There is enormous positive potential in sharing your own needs and asking others to share what they need.

We need practice being aware of our own needs and then learn good ways to communicate those needs.

“I’m so busy today, I’m never going to get everything done.” 

“You never wash the dishes!” 

“I wish the laundry would just wash itself!”

Believe it or not, these are not the best ways to ask for help. In fact, they’re not asking at all. Statements like this may feel like an obvious hint to those around us about what we need. But they don’t actually give effective information about how we would like to be helped! In fact, they can even communicate criticism or disappointment in others and their lack of ability to meet our needs. You’ve essentially told your loved one, even if inadvertently, that they have already lost the battle in trying to help you or love you.

Why would they try now?

We can allow moments of stress to give us permission to unleash all of the negative emotions we’ve got stored up in there. But if we can process our emotions as they come, not every stressful situation will feel like the sky is falling. 

How do we take the currency of love to all the relationships around us and also let people love us?

Let me clarify that it is totally okay to express frustrations and disappointments to your loved ones. However, it is important to check our own motives as we do so that we are not trying to send a subtle message behind our words. (We’re all guilty of it, I promise). 

  1. Ask yourself what you are feeling and why you are feeling that way.
  2. Ask yourself what would make it better or how others around you can help.
    (This sounds simple, but for most of us this is actually very difficult and might take a little soul searching, but trust me, it’s worth it.)
  3. Directly ask those around you for what you need! 

It sounds profoundly simple, I know. And it is. But once you start thinking about it, and if you’re anything like me, you’ll notice yourself trying to give subliminal messages to those around you without actually saying what you really want or need. 

I know, I know, it feels like cheating if you have to ask for it — even selfish! But the truth is, we are asking a lot of the people around us if we are expecting them to read our minds. We are caregivers! We know how to help the person we are caring for. Possibly the people we know least how to help are our other family members — and yes, ourselves

If you’ve ever been in school, you know the best kind of test is an open book test. When we expect our loved ones to know what we are asking for without us outright saying it, we are asking them to take a test on a textbook they’ve never read! The reality is, they don’t know what you need because your needs are as unique as you are.

Let’s do ourselves and our loved ones a favor this Holiday season (and all year round). Let’s give each other the gift of the answer key to us.

Let’s give each other the information we need to win in relationship with one another! 


Erin is a singer-songwriter and worship leader. Her songwriting, blogging, and speaking is often inspired by challenges and insights she experienced growing up in a family affected by disability. Erin serves with Walk Right In Ministries speaking on special sibling issues and assisting with social media. She has also served frequently in her community and home church as a worship leader.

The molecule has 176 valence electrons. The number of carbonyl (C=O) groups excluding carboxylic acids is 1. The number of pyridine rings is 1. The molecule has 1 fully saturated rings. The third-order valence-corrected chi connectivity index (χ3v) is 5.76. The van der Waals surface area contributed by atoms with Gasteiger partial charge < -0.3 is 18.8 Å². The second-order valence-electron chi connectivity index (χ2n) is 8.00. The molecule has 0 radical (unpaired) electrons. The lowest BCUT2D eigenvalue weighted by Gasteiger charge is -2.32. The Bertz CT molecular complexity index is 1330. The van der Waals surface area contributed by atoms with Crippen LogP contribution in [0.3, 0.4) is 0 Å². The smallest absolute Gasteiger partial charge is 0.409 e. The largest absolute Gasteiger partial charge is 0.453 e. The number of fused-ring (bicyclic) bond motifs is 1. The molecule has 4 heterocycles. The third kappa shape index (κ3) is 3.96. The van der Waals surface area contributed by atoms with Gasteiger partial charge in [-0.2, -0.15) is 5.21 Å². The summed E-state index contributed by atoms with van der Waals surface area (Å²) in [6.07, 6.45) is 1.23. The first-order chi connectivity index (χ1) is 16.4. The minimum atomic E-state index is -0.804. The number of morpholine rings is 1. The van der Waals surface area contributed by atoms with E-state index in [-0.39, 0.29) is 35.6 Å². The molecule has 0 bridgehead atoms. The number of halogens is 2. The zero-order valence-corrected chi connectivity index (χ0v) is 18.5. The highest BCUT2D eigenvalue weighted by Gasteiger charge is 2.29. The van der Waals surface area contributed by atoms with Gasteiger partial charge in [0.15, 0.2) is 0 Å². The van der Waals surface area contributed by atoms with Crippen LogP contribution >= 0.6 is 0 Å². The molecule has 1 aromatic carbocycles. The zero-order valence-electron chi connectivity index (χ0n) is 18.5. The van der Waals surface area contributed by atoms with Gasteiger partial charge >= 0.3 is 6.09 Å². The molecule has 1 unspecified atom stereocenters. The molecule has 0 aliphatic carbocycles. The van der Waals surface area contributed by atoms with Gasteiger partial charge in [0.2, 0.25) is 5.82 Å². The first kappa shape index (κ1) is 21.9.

Erin earned her Bachelor of Arts Degree in Songwriting at Belmont University in Nashville and currently lives in California where she completed three years of study at the Bethel School of Supernatural Ministry. Her latest CD Come Alive (released 2018) and is available on iTunes, Amazon, Spotify, YouTube and other streaming services.

Find out more at www.erinjamieson.com.

Resource Corner: Tools for a Listening Season

Hello, hello my friends! As we make the final stretch toward Christmas, I wanted to share some tips, tricks and listening tools that are helping me through exhaustion and loneliness. They might seem simple but they have been game changers for me.

Start your day with the Lord — through a worship playlist.

I have not been sleeping well. Families impacted by disability and other special needs will surely understand this. For the past couple weeks the glaring alarm clock has become the bane of my existence. When I succumb back into sleep (I’m trying to get up on the first alarm!), I’ve started to play my worship playlist so I wake up to it four minutes later. It has really helped me start the day in a better mood and grounds me into the day to come.

Upon listening to the songs on my list throughout my morning routine, I’m realizing how deeply personal the songs are to my prayer life and relationship with Christ. And in my relationships with others too. I’ve been praying about what has hurt me and what I take to the Lord every day.

I have searched for songs that speak into those things. I’m finding that the words of others can be borrowed for a time to help heal and shape some of my deepest hurts. Some songs included, but not absolutely limited to, are Holy Water by We The Kingdom, Good Good Father by Housefires, Hallelujah Even Here by Lydia Laird and Whole Heart by Hillsong United.

While I know introspection and worship can be deeply personal, this music has been a fun and interesting way for me to be reminded daily of the goodness of God. I’d love to hear some of your favorite songs that help get you through the day!

Set intentional time aside with the Lord.

I’ve had the Holy Bible app downloaded on my phone for has long as I’ve had a smartphone. But I recently discovered a whole new way to use it. I may be late to the party but I usually use it to look up scripture when I’m creating an Instagram post or when I’m trying to think of a new email signature. Little did I know that they have hundreds of devotionals!

You can browse the numerous categories they have or you can search by keyword. It can read the content to you alongside any task you tackle in the day (much like listening to an audiobook or your favorite podcast). I’ve added a video below to show you how to find a study you like and how fast it can be.